Image by James Nash
The BYOD (bring your own devices) scheme is a business model that has been fast spreading across the nation for the last decade.
Since the invention of the smart phone, technology has become trendy. Whilst Blackberry are usually credited with its invention, it’s Apple’s iPhone that really kick-started the information revolution. Gradually, more and more employees were becoming accustomed to having lightning fast connections and information at the touch of a fingertip.
Companies were wasting money buying in new technology to try and catch up with the ever advancing technology wave.
As a result of this a BYOD business plan was increasingly seen as the inevitable next step by most employers. It was a chance to harness the power of the technological revolution rather than attempting to fight it. Employees were able to use their superior technology rather than the lagging company standard and employers could reap the benefits of what, in theory, should be a faster and more productive workforce. However there were drawbacks with the new system. Problems with security, focus and compatibility began to creep into workplaces. What was once largely regarded as common sense, was now being questioned by a growing number of companies.
Is this really the best solution? Where do the problems start and how can they be avoided?
Keeping the Focus
It’s a sad fact that whilst new laptops and phones offer far more potential for greater productivity, they also offer far more potential for procrastination.
If truth be told, most of us are likely to spend 90% of our time on Facebook and YouTube if we get the chance to. The temptation is only increased when we’re using devices which we’re used to using solely for entertainment.
To combat this, a simple starting point is to switch the emphasis from a “Bring Your Own Device” policy, towards a “Use Your Own Device” policy. By changing the emphasis we reiterate the original intention of the BYOD policy. The idea of bringing your own device suggests that it is an added bonus to the working day, rather than a practical tool. By shifting the emphasis the device becomes a temporary part of the company.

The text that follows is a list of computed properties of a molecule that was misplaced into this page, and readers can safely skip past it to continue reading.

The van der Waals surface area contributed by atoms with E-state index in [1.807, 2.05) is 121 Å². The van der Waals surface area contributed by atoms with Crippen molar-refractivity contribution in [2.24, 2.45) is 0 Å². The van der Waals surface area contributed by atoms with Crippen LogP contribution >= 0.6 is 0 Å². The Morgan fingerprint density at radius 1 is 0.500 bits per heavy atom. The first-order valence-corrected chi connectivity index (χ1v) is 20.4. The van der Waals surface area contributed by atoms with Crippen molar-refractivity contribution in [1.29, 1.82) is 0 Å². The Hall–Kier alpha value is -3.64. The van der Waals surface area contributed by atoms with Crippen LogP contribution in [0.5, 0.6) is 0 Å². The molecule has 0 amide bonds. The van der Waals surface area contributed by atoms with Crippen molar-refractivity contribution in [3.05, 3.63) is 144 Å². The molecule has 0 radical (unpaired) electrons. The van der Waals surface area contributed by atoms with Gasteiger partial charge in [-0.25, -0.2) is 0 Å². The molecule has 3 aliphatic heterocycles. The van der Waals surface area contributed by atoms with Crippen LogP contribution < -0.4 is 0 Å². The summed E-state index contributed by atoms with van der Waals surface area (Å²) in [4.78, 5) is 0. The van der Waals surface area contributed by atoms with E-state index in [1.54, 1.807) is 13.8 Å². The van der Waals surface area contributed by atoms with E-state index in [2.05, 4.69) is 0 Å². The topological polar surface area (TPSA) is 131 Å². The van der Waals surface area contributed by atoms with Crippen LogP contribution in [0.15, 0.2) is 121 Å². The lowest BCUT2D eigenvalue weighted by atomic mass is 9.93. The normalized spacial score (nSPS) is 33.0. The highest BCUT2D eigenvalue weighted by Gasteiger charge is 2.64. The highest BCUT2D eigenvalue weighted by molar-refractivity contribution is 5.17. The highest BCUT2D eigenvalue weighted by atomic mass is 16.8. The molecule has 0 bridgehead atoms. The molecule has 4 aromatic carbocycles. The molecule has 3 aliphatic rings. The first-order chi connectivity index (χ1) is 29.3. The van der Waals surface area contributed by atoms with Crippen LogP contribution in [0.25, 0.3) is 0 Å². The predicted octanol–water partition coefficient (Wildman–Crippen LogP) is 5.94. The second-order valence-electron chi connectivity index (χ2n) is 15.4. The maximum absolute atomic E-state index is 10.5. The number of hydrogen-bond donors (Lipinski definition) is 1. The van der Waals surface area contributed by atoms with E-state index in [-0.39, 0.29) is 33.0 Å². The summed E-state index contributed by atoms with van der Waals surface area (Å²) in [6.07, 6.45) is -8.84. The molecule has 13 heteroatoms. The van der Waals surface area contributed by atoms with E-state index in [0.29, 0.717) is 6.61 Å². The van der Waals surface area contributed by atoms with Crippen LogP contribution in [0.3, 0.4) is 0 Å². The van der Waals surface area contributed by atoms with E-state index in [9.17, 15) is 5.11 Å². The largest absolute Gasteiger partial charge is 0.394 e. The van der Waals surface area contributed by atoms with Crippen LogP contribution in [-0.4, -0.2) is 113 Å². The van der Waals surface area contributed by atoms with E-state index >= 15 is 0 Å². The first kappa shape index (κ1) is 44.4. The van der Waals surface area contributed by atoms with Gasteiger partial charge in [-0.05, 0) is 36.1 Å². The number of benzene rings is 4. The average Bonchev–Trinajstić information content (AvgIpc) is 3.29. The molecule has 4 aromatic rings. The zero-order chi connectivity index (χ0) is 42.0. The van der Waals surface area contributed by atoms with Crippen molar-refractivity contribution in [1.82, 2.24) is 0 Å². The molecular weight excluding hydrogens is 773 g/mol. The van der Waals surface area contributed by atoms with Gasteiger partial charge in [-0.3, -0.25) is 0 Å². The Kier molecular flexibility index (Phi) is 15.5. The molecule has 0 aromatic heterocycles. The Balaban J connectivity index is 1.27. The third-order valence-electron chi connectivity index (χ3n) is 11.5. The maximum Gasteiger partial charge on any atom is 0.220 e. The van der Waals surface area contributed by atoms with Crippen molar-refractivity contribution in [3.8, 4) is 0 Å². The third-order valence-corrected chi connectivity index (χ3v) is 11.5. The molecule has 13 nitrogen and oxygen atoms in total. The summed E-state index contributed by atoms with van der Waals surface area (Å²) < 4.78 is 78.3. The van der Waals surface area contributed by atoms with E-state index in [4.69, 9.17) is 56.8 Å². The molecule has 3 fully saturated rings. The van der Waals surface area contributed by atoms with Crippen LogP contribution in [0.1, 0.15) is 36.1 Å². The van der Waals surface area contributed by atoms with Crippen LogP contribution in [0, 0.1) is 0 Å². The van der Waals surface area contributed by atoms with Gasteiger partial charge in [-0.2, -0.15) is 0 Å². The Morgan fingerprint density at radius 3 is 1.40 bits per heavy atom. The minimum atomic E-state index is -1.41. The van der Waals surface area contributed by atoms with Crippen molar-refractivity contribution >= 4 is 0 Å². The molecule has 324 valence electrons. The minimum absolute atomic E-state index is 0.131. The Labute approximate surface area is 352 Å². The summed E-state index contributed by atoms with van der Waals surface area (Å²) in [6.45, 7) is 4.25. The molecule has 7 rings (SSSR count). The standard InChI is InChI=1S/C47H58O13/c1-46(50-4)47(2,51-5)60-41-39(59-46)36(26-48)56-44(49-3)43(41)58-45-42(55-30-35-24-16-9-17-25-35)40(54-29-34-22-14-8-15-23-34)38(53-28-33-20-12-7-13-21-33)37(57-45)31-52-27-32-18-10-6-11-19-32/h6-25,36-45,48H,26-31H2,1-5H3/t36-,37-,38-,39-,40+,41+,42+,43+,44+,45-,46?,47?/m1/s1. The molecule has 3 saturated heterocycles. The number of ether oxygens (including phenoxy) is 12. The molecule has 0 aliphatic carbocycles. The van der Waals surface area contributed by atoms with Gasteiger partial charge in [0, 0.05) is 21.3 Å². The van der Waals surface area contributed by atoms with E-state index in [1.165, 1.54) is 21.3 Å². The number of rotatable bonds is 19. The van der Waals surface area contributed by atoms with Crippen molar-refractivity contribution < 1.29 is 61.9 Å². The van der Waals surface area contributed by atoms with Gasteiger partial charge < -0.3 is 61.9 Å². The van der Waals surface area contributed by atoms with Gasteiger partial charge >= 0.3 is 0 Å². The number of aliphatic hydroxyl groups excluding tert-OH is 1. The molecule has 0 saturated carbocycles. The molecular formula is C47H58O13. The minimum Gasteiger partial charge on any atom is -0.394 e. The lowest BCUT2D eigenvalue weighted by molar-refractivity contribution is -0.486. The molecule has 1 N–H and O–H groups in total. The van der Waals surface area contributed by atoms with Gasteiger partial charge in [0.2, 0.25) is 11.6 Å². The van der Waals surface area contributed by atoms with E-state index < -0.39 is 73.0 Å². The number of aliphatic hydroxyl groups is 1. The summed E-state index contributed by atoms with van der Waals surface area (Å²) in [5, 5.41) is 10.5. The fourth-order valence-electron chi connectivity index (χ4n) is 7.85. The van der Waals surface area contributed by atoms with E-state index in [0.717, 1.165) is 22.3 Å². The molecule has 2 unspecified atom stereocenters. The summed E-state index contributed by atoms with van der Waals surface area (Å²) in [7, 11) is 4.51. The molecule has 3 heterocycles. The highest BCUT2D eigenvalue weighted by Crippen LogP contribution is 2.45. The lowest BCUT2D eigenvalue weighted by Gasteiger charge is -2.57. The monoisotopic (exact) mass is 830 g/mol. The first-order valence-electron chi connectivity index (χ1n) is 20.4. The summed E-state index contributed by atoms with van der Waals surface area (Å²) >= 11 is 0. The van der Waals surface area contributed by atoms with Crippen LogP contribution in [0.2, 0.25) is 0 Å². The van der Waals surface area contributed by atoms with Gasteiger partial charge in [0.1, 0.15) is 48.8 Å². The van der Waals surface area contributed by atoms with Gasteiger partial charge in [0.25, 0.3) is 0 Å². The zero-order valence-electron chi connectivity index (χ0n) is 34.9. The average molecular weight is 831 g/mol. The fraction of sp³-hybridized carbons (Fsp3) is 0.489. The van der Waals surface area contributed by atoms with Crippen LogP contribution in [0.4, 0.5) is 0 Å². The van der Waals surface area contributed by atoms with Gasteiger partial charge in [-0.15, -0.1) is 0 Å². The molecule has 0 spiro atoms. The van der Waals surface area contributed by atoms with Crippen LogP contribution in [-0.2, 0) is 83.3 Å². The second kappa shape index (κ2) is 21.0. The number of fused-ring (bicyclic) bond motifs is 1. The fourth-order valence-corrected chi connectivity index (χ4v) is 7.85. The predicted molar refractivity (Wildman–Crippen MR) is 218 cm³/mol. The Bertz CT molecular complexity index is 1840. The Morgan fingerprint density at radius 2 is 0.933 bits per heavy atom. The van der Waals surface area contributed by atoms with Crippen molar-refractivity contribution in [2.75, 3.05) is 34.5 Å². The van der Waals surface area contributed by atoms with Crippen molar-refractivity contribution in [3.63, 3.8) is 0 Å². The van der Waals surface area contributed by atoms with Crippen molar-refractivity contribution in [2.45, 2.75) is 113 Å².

You are using it to work rather than simply bringing it along. By making this simple shift you can already begin to change the attitudes of your employees and change the way we view smartphones and the workplace. Let them be your tool and not your accessory.
In the last few months there have been various high profile cases of employees going against their employer’s wishes by publicizing important company files. By allowing employees to store files in their own devices you are giving them a huge amount of power over you. Should they leave your company they will still have your information stored on their hard drives. However recent technology can change all this.
By effectively making use of Cloud technology you can control your employees’ access to files at any time. By implementing strict company policies you can ensure that all data is stored on an online database which you, the employer, can control. Just as your employees have moved with the times so must you the employer. By keeping up-to-date with the latest technology and adjusting company policy appropriately, you too can deal with the problems BYOD poses.
Another problem BYOD poses is the issue of variability. Whilst Apple’s grasp of the market is fairly complete, there are still other devices available with different software. On top of this, very few useful programs come as standard with Apple devices; most have to be downloaded separately as Apps, bringing the opportunity for introducing more incompatible programs to the workplace. Again the best solution is by using Cloud technology.
This way you can monitor file types and allow instantaneous file sharing. Employees can share information and combine their devices in order to create something far more effective. By effectively using Cloud software you can harness the power of your employees’ versatility and greatly improve the quality of your company’s output.
To recap, portable technology has become an essential part of most people’s personal lives. However it is yet to be successfully integrated into the workplace on a large scale. This is a huge, untapped, resource just waiting for employers to use.
However caution is needed, new policies need to be designed and implemented in order to keep up with changing business models. For further advice on this issue I recommend using the advice of informed IT security professionals such as Hardware.
These advances carry great positives but also come with large potential hazards, don’t risk the safety of your company with useless security measures.
What do you think of BYOD as a strategy for your workplace?